Reprinted from "Income" issue of Visions Journal, 2011, 7 (2), p. 13
“What do you do?”
“What do you mean?” I reply.
“I mean, what do you do for a living—what’s your job?”
Already I can see the conventional mindset about to challenge my value as a member of the community . . .
I’m left to reluctantly respond, “I’m currently unemployed.”
‘Unemployed’ ≠ not working
Yes, I’ve been paid for a small number of the essays and such that I’ve had published since the early 1990s and have done a very small amount of non-literary-based paid work. But since 1996, I’ve mostly volunteered my time and effort as editor, writer and producer for three mental-health-orientated publications—‘free freelancing.’ I’m currently working on one of these publications pro bono (that is, done without pay for the public good).
Because I’ve struggled with ongoing chronic mental illness, I receive a partial provincial disability pension. This is because the federal disability pension dollars I receive get deducted. In 1998, I applied for and received Community Volunteer Supplement (CVS) status; this adds $100 to my provincial disability cheque, as long as I perform a minimum of 10 hours of volunteer work every month. There may, however, be additional perks to volunteering. For example, at my current placement, I’m reimbursed for up to $10 toward lunch on the days I work.
I receive all of the above—minus the much-anxiety-inducing, private-sector employment pressure. From past experience, just knowing that my bosses expect to make a worthwhile profit from every hour’s wage they invest in me causes debilitating job-performance anxiety.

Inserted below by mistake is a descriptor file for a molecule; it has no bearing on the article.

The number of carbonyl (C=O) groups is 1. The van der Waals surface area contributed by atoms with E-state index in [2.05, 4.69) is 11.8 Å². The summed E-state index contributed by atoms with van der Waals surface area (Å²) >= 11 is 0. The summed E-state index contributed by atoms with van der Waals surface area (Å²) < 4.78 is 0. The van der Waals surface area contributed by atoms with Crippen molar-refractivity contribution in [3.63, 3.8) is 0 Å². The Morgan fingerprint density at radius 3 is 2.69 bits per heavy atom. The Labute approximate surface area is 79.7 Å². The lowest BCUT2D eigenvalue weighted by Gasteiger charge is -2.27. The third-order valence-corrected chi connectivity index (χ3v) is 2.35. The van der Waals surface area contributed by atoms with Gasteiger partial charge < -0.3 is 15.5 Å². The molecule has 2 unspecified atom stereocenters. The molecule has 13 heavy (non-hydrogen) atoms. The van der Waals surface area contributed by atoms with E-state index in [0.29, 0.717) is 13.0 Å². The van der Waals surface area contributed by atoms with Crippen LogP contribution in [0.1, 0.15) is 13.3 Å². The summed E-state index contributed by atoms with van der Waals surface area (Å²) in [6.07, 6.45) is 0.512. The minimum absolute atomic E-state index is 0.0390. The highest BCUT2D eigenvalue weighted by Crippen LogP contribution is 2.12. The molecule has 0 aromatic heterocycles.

However, be it wage earner or volunteer, I aspire to perform my volunteer editorial tasks with the same ‘professional’ intensity that I would with a private sector newspaper. In my two past volunteer editor positions, I frequently performed four-fold the 10 CVS hours required monthly. I also can be somewhat obsessive about written material submitted to the publications that I edit. Although, this is a typically futile attempt at perfection involving the writing, editing, proofreading, paginating, printing/production and even distribution work I do.
My two most notable accomplishments within the unpaid workforce were the publication of two anthologies of mental health consumers’ literature. The first was a small soft-cover, perfect-bound book, with a print run of 2,048 copies, funded by a mental health grant. The second grant-funded anthology, of which I was one of three equal-status, unpaid co-publishers, had a print run of just 224 copies due to the high costs of just preparing the book for printing.
Regardless, with all that I’ve contributed as an unemployed mental health consumer, I still cannot help feeling like somewhat of a loser and societal burden.
As for ‘public opinion,’ my ‘government handout’ cheques miffed one middle-aged chess club peer with whom I’d spent much social time one year. When I asked him if I “should dig ditches” if my mental illness diminished job prospects that would use my intellectual abilities, he replied with a simple, “Well—yes.” (Mind you, he, not being a mental health consumer, was having difficulty finding paid work at the time, which likely soured his point of view.) But then again, just because a job is of a physical rather than a mental sort doesn’t mean there won’t be just as much performance pressure and anxiety.